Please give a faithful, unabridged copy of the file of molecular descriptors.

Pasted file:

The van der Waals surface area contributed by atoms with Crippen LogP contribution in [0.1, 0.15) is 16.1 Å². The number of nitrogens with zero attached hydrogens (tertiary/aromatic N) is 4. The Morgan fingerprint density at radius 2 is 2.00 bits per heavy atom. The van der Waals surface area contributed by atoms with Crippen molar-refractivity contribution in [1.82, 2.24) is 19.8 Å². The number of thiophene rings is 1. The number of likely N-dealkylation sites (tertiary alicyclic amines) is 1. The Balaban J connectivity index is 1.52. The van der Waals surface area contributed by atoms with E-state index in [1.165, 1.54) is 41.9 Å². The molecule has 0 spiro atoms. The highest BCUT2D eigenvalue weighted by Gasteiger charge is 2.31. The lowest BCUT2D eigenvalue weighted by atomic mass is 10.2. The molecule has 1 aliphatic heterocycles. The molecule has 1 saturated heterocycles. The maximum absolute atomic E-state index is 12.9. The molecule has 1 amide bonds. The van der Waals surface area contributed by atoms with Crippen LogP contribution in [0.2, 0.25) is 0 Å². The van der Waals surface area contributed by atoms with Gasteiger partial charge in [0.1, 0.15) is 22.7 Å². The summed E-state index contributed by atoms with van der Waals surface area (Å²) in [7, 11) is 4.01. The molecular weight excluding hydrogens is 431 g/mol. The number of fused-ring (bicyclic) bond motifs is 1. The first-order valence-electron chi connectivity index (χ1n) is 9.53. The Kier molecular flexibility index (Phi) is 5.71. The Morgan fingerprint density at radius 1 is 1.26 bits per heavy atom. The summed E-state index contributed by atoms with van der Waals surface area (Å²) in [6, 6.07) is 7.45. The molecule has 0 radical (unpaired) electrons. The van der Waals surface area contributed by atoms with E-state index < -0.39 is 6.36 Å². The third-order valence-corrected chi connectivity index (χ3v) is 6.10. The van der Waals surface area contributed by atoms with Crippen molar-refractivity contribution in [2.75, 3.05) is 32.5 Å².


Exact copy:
The van der Waals surface area contributed by atoms with Crippen LogP contribution in [0.1, 0.15) is 16.1 Å². The number of nitrogens with zero attached hydrogens (tertiary/aromatic N) is 4. The Morgan fingerprint density at radius 2 is 2.00 bits per heavy atom. The van der Waals surface area contributed by atoms with Crippen molar-refractivity contribution in [1.82, 2.24) is 19.8 Å². The number of thiophene rings is 1. The number of likely N-dealkylation sites (tertiary alicyclic amines) is 1. The Balaban J connectivity index is 1.52. The van der Waals surface area contributed by atoms with E-state index in [1.165, 1.54) is 41.9 Å². The molecule has 0 spiro atoms. The highest BCUT2D eigenvalue weighted by Gasteiger charge is 2.31. The lowest BCUT2D eigenvalue weighted by atomic mass is 10.2. The molecule has 1 aliphatic heterocycles. The molecule has 1 saturated heterocycles. The maximum absolute atomic E-state index is 12.9. The molecule has 1 amide bonds. The van der Waals surface area contributed by atoms with Crippen LogP contribution in [0.2, 0.25) is 0 Å². The van der Waals surface area contributed by atoms with Gasteiger partial charge in [0.1, 0.15) is 22.7 Å². The summed E-state index contributed by atoms with van der Waals surface area (Å²) in [7, 11) is 4.01. The molecular weight excluding hydrogens is 431 g/mol. The number of fused-ring (bicyclic) bond motifs is 1. The first-order valence-electron chi connectivity index (χ1n) is 9.53. The Kier molecular flexibility index (Phi) is 5.71. The Morgan fingerprint density at radius 1 is 1.26 bits per heavy atom. The summed E-state index contributed by atoms with van der Waals surface area (Å²) in [6, 6.07) is 7.45. The molecule has 0 radical (unpaired) electrons. The van der Waals surface area contributed by atoms with E-state index < -0.39 is 6.36 Å². The third-order valence-corrected chi connectivity index (χ3v) is 6.10. The van der Waals surface area contributed by atoms with Crippen molar-refractivity contribution in [2.75, 3.05) is 32.5 Å².